Many people in the hockey world are speculating that Roberto Luongo has played his last game in Vancouver. With Alain Vigneault decision to start Cory Schneider in game four and the youngster’s victory in Game 4, it is very probable that Schneider will again get the nod in game five.
With Schneider becoming a restricted free agent at the end of the season, he question now is, will the veteran goaltender Luongo be on his way out of town? The answer may seem like an easy yes, but there are a lot of difficult variables that all must work out for that to happen. Luongo has been under fire with the Vancouver fan base for a few years now, and while most fans would love to see him go, but could the Canucks even trade Luongo if they wanted too? He currently has ten seasons left on his contract, with a salary hit of $5.33 million per season. The yearly amount of $5.33 million is not that difficult for teams to accept, but the ten years makes this a difficult, and risky contract to take on.
The fact that Luongo will be 43 years old at the end of the contract, which is almost unheard of for goaltenders, almost seals the deal. The biggest hurdle that the Canucks would face is the no trade clause that goes along with his contract. Luongo would have to agree, and accept any trade that Vancouver presents to him. If Luongo does not wave his no trade clause, the Canucks only option would be to buy him out. This obviously would not help the cap problems the Canucks would face. They could also waive him, and if he cleared waivers he could be sent to the minors. The Canucks would then have to pay his full salary for the next ten years. I do not see any of these things happening.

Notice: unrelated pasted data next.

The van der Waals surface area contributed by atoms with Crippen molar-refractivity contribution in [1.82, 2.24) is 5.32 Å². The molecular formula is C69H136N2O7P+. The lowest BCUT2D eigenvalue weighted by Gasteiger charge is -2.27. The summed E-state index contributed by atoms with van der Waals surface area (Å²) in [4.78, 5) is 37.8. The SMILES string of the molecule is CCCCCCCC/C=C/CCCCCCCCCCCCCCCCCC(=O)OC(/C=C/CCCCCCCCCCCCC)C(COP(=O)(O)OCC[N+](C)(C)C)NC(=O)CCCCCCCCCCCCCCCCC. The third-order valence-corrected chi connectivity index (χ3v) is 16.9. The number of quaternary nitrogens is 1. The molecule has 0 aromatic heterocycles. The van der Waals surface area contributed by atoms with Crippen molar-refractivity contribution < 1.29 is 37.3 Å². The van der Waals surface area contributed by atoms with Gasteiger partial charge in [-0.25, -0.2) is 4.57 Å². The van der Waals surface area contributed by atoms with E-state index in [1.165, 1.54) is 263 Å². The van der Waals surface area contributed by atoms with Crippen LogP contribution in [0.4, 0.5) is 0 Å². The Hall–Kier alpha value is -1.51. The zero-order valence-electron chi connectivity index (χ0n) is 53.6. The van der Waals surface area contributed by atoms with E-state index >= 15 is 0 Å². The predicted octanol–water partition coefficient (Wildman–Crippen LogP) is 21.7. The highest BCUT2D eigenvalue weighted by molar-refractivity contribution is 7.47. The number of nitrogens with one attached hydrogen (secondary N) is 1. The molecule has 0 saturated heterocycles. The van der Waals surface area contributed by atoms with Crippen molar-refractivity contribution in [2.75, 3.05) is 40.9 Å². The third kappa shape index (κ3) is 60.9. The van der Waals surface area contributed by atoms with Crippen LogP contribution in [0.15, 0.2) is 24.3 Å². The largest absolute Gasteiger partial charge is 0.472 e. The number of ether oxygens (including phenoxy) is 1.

I really do not think that they will be able to move him. If he did accept a trade, the list would probably be very short. The next question that arises then is, who would want to acquire him?
There are a few teams that would probably come calling for his services. The two most likely suitors would be the Florida Panthers, and the Washington Capitals. The Panthers are an up and coming team, and the only real glaring weak spot they have may be in net. With veterans Jose Theodore and Scott Clemmensen guarding the nets in Florida, many people wonder if they will be enough to guide this team on a long playoff run. Luongo would actually be a very good fit in Florida, and would feel comfortable back where he came from. He has always expressed that he enjoyed his time in Florida. After the media pressure he has felt in Vancouver, the quiet media in Florida would be welcomed.
The most important component, however, is a simple one: the Panthers would definitely have the cap space. The big question would be if they were willing to take on this long term contract, and who would they have to give up in return.
As for the Washington Capitals, they have been searching for an awnser in net for years now. They tried Semyon Varlamov, and that did not work. They then signed Tomas Vokoun, and that relationship has had its ups and downs. It also looks like Michal Neuvirth is not the answer, and Braden Holtby is still very young, and inexperienced. The question now is whether the Caps should stick with Holtby, or do they go on the search again?
The success of Holtby in the playoffs could go a long way toward answering this question. If they make an early exit, look for them to go get a guy like Luongo. The problem with Luongo going to Washington is cap space. The Capitals are up against the wall, unless they let unrestricted free agents such as Vokoun and Alex Semin go. I could see them letting Vokoun go, but letting a player such as Semin go is unlikely.
It may be a possibility that they would trade him to Vancouver, but then the Canucks would be up against the cap wall. The Capitals could leverage a few prospects in the deal also.
With the success of Schneider the value of Luongo has went down. Everybody knows the Canucks will not be able to keep both any longer. The Canucks could free up enough room by not signing Sami Salo or Sammy Pahlsson, but the possibility of any of this is unlikely.
With the recent success of Cory Schneider his value to other teams may be much higher than Luongo’s. Schneider is a restricted free agent at the end of the season, and there will undoubtedly be teams signing offer sheets for him. The Canucks must get him signed before any thought of moving Luongo can happen. It will definitely be a long, and interesting off season in Vancouver. This situation could even become more complicated if the Canucks could pull of an amazing comeback with Schneider in net.